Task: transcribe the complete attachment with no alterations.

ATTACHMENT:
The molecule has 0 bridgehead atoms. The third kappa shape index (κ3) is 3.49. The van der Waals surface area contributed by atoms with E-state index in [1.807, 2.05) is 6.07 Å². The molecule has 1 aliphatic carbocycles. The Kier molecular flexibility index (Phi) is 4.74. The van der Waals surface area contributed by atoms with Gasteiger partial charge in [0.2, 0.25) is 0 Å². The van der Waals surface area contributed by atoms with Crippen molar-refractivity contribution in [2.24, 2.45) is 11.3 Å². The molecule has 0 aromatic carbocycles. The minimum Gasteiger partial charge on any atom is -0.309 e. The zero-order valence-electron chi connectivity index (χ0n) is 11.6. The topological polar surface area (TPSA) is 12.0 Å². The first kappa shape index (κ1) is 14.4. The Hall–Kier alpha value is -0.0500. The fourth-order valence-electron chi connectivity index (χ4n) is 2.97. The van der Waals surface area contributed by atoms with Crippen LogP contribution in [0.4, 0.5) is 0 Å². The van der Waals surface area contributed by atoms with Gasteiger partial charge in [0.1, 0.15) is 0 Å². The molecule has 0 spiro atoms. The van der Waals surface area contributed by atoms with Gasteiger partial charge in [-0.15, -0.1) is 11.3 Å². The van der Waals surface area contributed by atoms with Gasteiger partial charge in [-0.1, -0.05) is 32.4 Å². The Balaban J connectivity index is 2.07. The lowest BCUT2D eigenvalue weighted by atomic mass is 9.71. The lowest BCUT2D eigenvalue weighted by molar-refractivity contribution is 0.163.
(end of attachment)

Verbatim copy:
The molecule has 0 bridgehead atoms. The third kappa shape index (κ3) is 3.49. The van der Waals surface area contributed by atoms with E-state index in [1.807, 2.05) is 6.07 Å². The molecule has 1 aliphatic carbocycles. The Kier molecular flexibility index (Phi) is 4.74. The van der Waals surface area contributed by atoms with Gasteiger partial charge in [0.2, 0.25) is 0 Å². The van der Waals surface area contributed by atoms with Crippen molar-refractivity contribution in [2.24, 2.45) is 11.3 Å². The molecule has 0 aromatic carbocycles. The minimum Gasteiger partial charge on any atom is -0.309 e. The zero-order valence-electron chi connectivity index (χ0n) is 11.6. The topological polar surface area (TPSA) is 12.0 Å². The first kappa shape index (κ1) is 14.4. The Hall–Kier alpha value is -0.0500. The fourth-order valence-electron chi connectivity index (χ4n) is 2.97. The van der Waals surface area contributed by atoms with Crippen LogP contribution in [0.4, 0.5) is 0 Å². The van der Waals surface area contributed by atoms with Gasteiger partial charge in [0.1, 0.15) is 0 Å². The molecule has 0 spiro atoms. The van der Waals surface area contributed by atoms with Gasteiger partial charge in [-0.15, -0.1) is 11.3 Å². The van der Waals surface area contributed by atoms with Gasteiger partial charge in [-0.1, -0.05) is 32.4 Å². The Balaban J connectivity index is 2.07. The lowest BCUT2D eigenvalue weighted by atomic mass is 9.71. The lowest BCUT2D eigenvalue weighted by molar-refractivity contribution is 0.163.